Top Challenges Facing Federal Agencies: COVID-19 Emergency Relief and Response Efforts As reported by Offices of Inspector General across government – June 17, 2020. “…Each year, OIGs identify and report on the top management and performance challenges facing their agencies. CIGIE also issues an annual report that includes a list of the top challenges faced by agencies. While not required by the CARES Act, the PRAC developed this report on the top challenges identified by Inspectors General for the federal agencies involved in the response to the COVID-19 pandemic as part of CIGIE’s efforts to make the work of the federal Inspector General community more transparent and accessible to the public. Based on the PRAC’s review of submissions by 37 OIGs overseeing agencies involved in the pandemic response, Inspectors General reported a wide range of challenges, including many related to specific agency programs. However, the submissions also reflected areas of common concern among agencies of different sizes and with disparate agency missions: Financial management of CARES Act and other funds, Grant management, Information technology security and management, and Protecting health and safety while maintaining effective operations. As discussed in the Introduction, OIGs frequently cited the large amount of funds appropriated under the CARES Act and related legislation, the need to distribute aid rapidly under emergency conditions, and the need to maintain agency operations as factors that impact these challenges. By identifying these top challenges across the federal government, the PRAC hopes to assist agency managers and policymakers in determining how best to address them…”
- See also Bloomberg – Trillions in Stimulus Go Unchecked With Watchdogs Kept Toothless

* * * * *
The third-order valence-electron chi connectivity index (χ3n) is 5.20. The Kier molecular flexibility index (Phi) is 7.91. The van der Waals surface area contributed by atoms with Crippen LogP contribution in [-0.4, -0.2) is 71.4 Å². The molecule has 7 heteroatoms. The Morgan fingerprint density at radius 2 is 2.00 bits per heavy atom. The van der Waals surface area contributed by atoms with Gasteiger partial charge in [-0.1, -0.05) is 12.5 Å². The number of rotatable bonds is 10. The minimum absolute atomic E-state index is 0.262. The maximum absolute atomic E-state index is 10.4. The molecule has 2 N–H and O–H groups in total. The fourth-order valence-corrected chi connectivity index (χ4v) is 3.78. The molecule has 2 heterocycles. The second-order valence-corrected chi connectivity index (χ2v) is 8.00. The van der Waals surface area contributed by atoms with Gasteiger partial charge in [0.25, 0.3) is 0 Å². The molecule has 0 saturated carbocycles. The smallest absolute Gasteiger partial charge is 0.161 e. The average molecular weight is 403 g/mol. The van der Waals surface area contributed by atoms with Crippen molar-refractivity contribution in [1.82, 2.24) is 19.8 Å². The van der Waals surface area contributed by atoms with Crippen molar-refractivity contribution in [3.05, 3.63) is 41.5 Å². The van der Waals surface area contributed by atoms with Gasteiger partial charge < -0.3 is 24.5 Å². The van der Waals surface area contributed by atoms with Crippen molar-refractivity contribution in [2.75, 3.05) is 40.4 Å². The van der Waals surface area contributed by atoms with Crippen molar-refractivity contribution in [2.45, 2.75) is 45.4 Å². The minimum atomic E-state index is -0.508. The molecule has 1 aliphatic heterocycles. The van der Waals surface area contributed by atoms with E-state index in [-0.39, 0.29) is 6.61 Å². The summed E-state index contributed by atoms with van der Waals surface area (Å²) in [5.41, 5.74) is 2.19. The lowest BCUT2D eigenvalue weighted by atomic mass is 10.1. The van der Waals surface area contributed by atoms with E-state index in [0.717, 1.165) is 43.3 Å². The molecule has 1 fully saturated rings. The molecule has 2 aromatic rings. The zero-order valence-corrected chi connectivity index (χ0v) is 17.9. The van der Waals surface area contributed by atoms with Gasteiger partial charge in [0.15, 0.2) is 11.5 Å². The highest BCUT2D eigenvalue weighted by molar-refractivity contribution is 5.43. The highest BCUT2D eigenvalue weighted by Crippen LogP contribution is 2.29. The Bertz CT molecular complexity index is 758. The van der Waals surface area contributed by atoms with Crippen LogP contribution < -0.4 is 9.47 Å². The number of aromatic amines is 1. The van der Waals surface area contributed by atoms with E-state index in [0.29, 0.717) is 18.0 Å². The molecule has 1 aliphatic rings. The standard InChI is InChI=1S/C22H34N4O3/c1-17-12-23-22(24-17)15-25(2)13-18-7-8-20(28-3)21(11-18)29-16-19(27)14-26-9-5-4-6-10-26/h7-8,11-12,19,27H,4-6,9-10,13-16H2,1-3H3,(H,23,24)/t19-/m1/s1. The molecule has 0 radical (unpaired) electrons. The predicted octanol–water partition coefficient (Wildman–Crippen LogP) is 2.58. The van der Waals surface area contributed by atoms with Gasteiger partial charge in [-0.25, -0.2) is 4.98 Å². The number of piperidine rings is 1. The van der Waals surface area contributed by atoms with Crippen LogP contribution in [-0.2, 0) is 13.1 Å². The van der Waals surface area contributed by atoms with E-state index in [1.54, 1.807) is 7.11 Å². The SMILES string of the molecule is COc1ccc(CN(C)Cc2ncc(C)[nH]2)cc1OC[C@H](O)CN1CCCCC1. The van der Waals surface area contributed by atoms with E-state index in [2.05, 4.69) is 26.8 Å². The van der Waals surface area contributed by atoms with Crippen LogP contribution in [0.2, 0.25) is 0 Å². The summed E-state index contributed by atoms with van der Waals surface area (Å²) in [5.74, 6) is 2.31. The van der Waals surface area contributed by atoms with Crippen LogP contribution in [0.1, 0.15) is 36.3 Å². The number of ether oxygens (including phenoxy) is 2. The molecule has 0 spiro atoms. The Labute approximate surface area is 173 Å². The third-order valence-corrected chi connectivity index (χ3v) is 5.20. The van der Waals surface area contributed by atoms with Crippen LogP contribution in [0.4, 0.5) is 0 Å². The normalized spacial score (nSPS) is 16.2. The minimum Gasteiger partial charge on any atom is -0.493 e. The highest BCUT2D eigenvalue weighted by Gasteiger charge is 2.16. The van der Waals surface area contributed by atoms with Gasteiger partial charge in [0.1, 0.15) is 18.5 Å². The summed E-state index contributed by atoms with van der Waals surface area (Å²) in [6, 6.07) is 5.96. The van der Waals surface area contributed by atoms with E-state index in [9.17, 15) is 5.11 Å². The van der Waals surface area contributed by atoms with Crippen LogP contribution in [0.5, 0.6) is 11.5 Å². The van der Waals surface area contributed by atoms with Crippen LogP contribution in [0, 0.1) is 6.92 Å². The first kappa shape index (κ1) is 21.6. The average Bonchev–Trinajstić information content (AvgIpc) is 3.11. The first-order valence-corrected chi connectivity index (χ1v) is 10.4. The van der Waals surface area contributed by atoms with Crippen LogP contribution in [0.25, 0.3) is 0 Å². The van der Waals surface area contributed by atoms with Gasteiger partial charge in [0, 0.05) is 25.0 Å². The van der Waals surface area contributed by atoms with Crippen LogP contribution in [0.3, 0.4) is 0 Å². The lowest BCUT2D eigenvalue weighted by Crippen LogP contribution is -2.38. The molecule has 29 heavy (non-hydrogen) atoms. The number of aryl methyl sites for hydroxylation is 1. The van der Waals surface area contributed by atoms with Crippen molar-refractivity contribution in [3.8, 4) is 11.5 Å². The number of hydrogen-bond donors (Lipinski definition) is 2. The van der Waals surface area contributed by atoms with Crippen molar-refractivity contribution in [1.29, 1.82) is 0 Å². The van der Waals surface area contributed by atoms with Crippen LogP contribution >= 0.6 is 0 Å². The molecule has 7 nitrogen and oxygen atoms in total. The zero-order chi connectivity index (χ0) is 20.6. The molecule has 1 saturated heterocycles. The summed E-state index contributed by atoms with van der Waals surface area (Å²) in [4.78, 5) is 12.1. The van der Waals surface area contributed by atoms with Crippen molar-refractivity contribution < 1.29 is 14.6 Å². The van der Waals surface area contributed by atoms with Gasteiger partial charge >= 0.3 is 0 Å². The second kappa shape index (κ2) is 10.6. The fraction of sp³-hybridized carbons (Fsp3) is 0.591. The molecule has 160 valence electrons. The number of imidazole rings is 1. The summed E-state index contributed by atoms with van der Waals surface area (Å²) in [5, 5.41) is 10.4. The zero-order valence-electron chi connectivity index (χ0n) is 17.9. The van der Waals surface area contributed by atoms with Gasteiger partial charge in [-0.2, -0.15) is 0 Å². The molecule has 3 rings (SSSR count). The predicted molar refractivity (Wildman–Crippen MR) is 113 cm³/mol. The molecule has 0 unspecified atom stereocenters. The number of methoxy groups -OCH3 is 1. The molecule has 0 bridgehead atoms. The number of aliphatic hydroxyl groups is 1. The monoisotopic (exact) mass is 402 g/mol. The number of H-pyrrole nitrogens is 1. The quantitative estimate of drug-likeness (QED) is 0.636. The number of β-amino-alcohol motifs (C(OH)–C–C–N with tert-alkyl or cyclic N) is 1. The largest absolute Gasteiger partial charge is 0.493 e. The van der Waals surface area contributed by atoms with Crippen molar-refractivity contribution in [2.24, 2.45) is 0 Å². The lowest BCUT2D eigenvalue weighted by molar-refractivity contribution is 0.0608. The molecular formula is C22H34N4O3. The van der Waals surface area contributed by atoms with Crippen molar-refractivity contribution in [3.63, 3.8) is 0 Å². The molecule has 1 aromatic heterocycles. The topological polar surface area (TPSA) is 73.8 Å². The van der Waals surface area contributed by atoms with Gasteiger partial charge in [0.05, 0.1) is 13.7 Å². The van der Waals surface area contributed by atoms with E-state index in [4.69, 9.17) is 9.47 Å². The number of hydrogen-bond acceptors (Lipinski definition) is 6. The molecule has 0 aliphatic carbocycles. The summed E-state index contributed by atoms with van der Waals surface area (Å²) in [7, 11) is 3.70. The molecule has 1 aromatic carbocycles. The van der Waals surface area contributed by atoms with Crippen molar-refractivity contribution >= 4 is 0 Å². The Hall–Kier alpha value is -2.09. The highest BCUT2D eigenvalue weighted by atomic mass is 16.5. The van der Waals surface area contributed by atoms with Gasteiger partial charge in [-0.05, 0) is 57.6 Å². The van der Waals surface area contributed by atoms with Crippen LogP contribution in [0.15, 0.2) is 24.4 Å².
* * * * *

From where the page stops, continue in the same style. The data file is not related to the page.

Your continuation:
- and Popular Information – Judd Legum – The $500 billion black box – “The COVID-19 pandemic has been an acute threat to millions of small businesses. Congress created the Paycheck Protection Program as a lifeline. The program provided loans — equivalent to about two-and-a-half months of payroll — to businesses with 500 employees or less. As long as most of the money was spent on payroll, the loans are forgiven by the government. Thus far, the program has allocated over $500 billion in taxpayer dollars. But who got the money? The Trump administration won’t say…”
“On June 4, 2020 Digital Science released a report highlighting the global research landscape trends and cultural changes in response to the COVID-19 pandemic. The report How COVID-19 is Changing Research Culture analyses publication trends, regional focal points of research, collaboration patterns, and top institutional producers of research in COVID-19. The report key findings include:
- As of 1 June 2020, there have been upwards of 42,700 scholarly articles on COVID-19 published, 3,100 clinical trials, 420 datasets, 270 patents, 750 policy documents, and 150 grants.
- Preprints have rapidly established as a mainstream research output and a key part of COVID-19 research efforts. They started at relatively low levels in early January 2020 and accounted for around one quarter of research output by the beginning of May 2020.
- To date, more than 8,300 organisations have been involved in supporting COVID-19 research, with over 71,800 individual researchers identified as working on COVID-19 research.
- The highest intensity of research into COVID-19 began in China and gradually migrated west mirroring the movement of the virus itself.
- While the US and EU have both now published more than China in journals such as The Lancet, New England Journal of Medicine and JAMA, China continues to benefit from an early mover advantage and continues to enjoy the lionshare of the citations. While research in the field is clearly moving quickly, it currently remains anchored to China’s early publications